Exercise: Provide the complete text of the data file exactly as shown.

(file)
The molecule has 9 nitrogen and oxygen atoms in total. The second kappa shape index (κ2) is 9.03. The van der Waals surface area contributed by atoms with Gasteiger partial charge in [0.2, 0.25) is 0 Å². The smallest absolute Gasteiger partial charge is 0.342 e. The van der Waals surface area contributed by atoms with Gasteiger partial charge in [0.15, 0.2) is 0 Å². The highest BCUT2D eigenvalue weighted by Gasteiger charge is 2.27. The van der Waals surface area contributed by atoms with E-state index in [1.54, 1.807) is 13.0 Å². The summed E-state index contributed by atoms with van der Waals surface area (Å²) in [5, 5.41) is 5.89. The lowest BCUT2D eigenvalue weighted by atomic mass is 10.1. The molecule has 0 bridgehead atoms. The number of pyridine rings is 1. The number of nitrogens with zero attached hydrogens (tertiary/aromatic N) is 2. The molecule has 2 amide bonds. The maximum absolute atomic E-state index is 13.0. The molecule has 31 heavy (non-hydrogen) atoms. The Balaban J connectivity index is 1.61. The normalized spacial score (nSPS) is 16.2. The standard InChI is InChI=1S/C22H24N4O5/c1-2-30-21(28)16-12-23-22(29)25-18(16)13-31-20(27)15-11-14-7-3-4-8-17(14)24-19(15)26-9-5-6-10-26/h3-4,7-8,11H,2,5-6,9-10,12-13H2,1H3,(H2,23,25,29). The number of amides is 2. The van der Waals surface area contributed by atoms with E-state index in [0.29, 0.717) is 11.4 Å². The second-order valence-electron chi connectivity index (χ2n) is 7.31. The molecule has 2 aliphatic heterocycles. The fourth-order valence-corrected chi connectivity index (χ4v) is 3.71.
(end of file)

The molecule has 9 nitrogen and oxygen atoms in total. The second kappa shape index (κ2) is 9.03. The van der Waals surface area contributed by atoms with Gasteiger partial charge in [0.2, 0.25) is 0 Å². The smallest absolute Gasteiger partial charge is 0.342 e. The van der Waals surface area contributed by atoms with Gasteiger partial charge in [0.15, 0.2) is 0 Å². The highest BCUT2D eigenvalue weighted by Gasteiger charge is 2.27. The van der Waals surface area contributed by atoms with E-state index in [1.54, 1.807) is 13.0 Å². The summed E-state index contributed by atoms with van der Waals surface area (Å²) in [5, 5.41) is 5.89. The lowest BCUT2D eigenvalue weighted by atomic mass is 10.1. The molecule has 0 bridgehead atoms. The number of pyridine rings is 1. The number of nitrogens with zero attached hydrogens (tertiary/aromatic N) is 2. The molecule has 2 amide bonds. The maximum absolute atomic E-state index is 13.0. The molecule has 31 heavy (non-hydrogen) atoms. The Balaban J connectivity index is 1.61. The normalized spacial score (nSPS) is 16.2. The standard InChI is InChI=1S/C22H24N4O5/c1-2-30-21(28)16-12-23-22(29)25-18(16)13-31-20(27)15-11-14-7-3-4-8-17(14)24-19(15)26-9-5-6-10-26/h3-4,7-8,11H,2,5-6,9-10,12-13H2,1H3,(H2,23,25,29). The number of amides is 2. The van der Waals surface area contributed by atoms with E-state index in [0.29, 0.717) is 11.4 Å². The second-order valence-electron chi connectivity index (χ2n) is 7.31. The molecule has 2 aliphatic heterocycles. The fourth-order valence-corrected chi connectivity index (χ4v) is 3.71.